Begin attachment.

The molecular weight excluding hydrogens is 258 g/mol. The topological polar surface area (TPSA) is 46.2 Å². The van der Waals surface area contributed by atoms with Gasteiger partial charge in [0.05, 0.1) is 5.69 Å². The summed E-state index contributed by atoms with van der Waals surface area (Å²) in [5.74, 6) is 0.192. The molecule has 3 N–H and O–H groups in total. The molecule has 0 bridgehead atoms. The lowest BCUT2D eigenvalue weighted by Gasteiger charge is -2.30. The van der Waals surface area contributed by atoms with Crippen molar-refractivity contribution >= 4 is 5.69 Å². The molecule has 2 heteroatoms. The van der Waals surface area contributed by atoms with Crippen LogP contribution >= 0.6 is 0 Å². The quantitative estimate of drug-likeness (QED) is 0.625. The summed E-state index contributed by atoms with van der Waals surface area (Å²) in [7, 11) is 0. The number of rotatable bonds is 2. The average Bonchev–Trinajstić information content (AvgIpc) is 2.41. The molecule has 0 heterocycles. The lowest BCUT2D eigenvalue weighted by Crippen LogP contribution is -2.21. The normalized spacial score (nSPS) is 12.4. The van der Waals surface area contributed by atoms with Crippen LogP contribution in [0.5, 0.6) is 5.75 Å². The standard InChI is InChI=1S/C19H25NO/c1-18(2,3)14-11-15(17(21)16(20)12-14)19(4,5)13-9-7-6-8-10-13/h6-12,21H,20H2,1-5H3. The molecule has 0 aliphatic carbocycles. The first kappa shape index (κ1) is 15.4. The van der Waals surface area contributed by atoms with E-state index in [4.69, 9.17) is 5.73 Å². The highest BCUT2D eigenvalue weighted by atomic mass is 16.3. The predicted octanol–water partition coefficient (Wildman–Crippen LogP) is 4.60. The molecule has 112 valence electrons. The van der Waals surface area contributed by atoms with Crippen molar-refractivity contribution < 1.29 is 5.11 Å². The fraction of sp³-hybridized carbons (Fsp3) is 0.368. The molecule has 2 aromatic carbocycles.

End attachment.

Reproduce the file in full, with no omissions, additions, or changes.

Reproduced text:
The molecular weight excluding hydrogens is 258 g/mol. The topological polar surface area (TPSA) is 46.2 Å². The van der Waals surface area contributed by atoms with Gasteiger partial charge in [0.05, 0.1) is 5.69 Å². The summed E-state index contributed by atoms with van der Waals surface area (Å²) in [5.74, 6) is 0.192. The molecule has 3 N–H and O–H groups in total. The molecule has 0 bridgehead atoms. The lowest BCUT2D eigenvalue weighted by Gasteiger charge is -2.30. The van der Waals surface area contributed by atoms with Crippen molar-refractivity contribution >= 4 is 5.69 Å². The molecule has 2 heteroatoms. The van der Waals surface area contributed by atoms with Crippen LogP contribution >= 0.6 is 0 Å². The quantitative estimate of drug-likeness (QED) is 0.625. The summed E-state index contributed by atoms with van der Waals surface area (Å²) in [7, 11) is 0. The number of rotatable bonds is 2. The average Bonchev–Trinajstić information content (AvgIpc) is 2.41. The molecule has 0 heterocycles. The lowest BCUT2D eigenvalue weighted by Crippen LogP contribution is -2.21. The normalized spacial score (nSPS) is 12.4. The van der Waals surface area contributed by atoms with Crippen LogP contribution in [0.5, 0.6) is 5.75 Å². The standard InChI is InChI=1S/C19H25NO/c1-18(2,3)14-11-15(17(21)16(20)12-14)19(4,5)13-9-7-6-8-10-13/h6-12,21H,20H2,1-5H3. The molecule has 0 aliphatic carbocycles. The first kappa shape index (κ1) is 15.4. The van der Waals surface area contributed by atoms with E-state index in [4.69, 9.17) is 5.73 Å². The highest BCUT2D eigenvalue weighted by atomic mass is 16.3. The predicted octanol–water partition coefficient (Wildman–Crippen LogP) is 4.60. The molecule has 112 valence electrons. The van der Waals surface area contributed by atoms with Crippen molar-refractivity contribution < 1.29 is 5.11 Å². The fraction of sp³-hybridized carbons (Fsp3) is 0.368. The molecule has 2 aromatic carbocycles.